Nucleolar hypertrophy correlates with hepatocellular carcinoma development in cirrhosis due to HBV infection

Davide Trerè, Mauro Borzio, Alberto Morabito, Franco Borzio, Massimo Roncalli, Massimo Derenzini

Research output: Contribution to journalArticlepeer-review


Patients with cirrhosis are at significant risk for hepatocellular carcinoma (HCC). The aim of the present study was to evaluate the relationship between the percentage of hepatocytes showing nucleolar hypertrophy and the development of HCC in cirrhosis of different causes. A total of 111 cirrhotic patients were studied, with a mean follow-up period of 83.3 months. Histologic sections from liver biopsy specimens were silver stained for selective visualization of the nucleolus; the nucleolar area was measured by image cytometry. Nucleoli with a size of 7 μm2 or greater were considered to be hypertrophic. The nucleolar index was obtained by calculating the percentage of hepatocytes disclosing a nucleolar area of 7 μm2 or greater. During the observation time, HCC was diagnosed in 39 of 111 patients. The incidence rate of HCC was greater in patients with nucleolar indexes of 2.5 or greater than in patients with nucleolar indexes of less than 2.5 (16.49%/y vs. 3.41%/y, respectively; P <.0001). The capacity of the nucleolar index to predict HCC development was separately tested in groups of patients divided by etiology, and it was found to be particularly relevant in hepatitis B virus (HBV)-related cirrhosis (P = .0006). Among patients with hepatitis C virus (HCV) infection, high nucleolar-index values were associated with a greater risk for HCC development, but the difference in the incidence rate of HCC between groups with a nucleolar index of 2.5 or greater and less than 2.5 was not statistically significant (P = .0944). In conclusion, our results have shown that high percentages of hepatocytes showing nucleolar hypertrophy significantly predict HCC development in patients with HBV infection, whereas their predictive value in HCV-related cirrhosis seems to be lower.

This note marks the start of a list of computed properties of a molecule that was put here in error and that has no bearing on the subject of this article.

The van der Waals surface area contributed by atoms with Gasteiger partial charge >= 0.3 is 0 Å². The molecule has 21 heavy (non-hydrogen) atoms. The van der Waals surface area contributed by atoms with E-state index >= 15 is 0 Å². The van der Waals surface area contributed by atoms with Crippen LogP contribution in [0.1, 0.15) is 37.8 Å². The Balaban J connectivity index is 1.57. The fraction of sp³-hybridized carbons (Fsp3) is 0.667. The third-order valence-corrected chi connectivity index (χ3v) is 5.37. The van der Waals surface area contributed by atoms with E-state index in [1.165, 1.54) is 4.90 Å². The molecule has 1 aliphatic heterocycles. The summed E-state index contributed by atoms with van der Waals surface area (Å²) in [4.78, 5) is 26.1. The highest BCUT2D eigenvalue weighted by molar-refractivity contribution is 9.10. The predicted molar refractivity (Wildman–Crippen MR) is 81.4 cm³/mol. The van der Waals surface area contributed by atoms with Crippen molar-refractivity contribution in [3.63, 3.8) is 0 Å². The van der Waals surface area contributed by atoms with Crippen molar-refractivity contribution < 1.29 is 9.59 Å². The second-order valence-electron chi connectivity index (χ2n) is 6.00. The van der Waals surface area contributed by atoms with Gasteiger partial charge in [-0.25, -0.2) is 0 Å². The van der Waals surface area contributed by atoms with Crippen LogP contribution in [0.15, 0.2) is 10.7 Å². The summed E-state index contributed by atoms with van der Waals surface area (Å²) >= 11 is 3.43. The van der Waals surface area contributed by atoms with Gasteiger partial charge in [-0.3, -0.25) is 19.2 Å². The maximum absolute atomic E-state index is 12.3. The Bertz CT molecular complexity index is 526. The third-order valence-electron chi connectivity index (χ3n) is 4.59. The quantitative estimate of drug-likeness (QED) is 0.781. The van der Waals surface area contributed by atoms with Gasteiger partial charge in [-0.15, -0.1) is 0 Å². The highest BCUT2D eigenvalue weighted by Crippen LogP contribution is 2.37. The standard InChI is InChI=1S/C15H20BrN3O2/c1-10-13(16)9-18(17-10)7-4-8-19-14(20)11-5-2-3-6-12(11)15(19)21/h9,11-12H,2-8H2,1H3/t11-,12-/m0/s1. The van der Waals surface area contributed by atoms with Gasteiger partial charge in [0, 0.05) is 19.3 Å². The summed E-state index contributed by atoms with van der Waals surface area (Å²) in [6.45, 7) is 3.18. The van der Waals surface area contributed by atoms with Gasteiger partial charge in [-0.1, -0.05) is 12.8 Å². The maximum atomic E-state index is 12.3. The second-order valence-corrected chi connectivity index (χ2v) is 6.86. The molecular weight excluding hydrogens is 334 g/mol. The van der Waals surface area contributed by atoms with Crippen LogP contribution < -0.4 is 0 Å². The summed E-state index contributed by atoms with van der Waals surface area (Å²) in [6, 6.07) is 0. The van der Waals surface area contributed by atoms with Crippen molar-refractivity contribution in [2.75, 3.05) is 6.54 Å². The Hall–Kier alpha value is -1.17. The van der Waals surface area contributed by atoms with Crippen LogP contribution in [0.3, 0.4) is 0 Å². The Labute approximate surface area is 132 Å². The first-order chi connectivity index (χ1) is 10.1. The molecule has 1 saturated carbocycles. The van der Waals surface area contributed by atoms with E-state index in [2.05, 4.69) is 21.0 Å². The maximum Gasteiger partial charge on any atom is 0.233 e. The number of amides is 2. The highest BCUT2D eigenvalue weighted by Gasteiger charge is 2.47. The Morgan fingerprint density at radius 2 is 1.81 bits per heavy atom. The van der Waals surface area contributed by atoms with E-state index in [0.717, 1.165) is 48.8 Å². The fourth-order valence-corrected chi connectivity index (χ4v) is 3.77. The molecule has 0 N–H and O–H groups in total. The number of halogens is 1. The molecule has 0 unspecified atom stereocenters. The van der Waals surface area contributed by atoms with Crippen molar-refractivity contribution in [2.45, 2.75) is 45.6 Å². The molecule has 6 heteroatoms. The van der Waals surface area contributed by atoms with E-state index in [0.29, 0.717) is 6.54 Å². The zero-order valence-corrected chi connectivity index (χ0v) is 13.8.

Original languageEnglish
Pages (from-to)72-78
Number of pages7
Issue number1
Publication statusPublished - Jan 1 2003

ASJC Scopus subject areas

  • Hepatology


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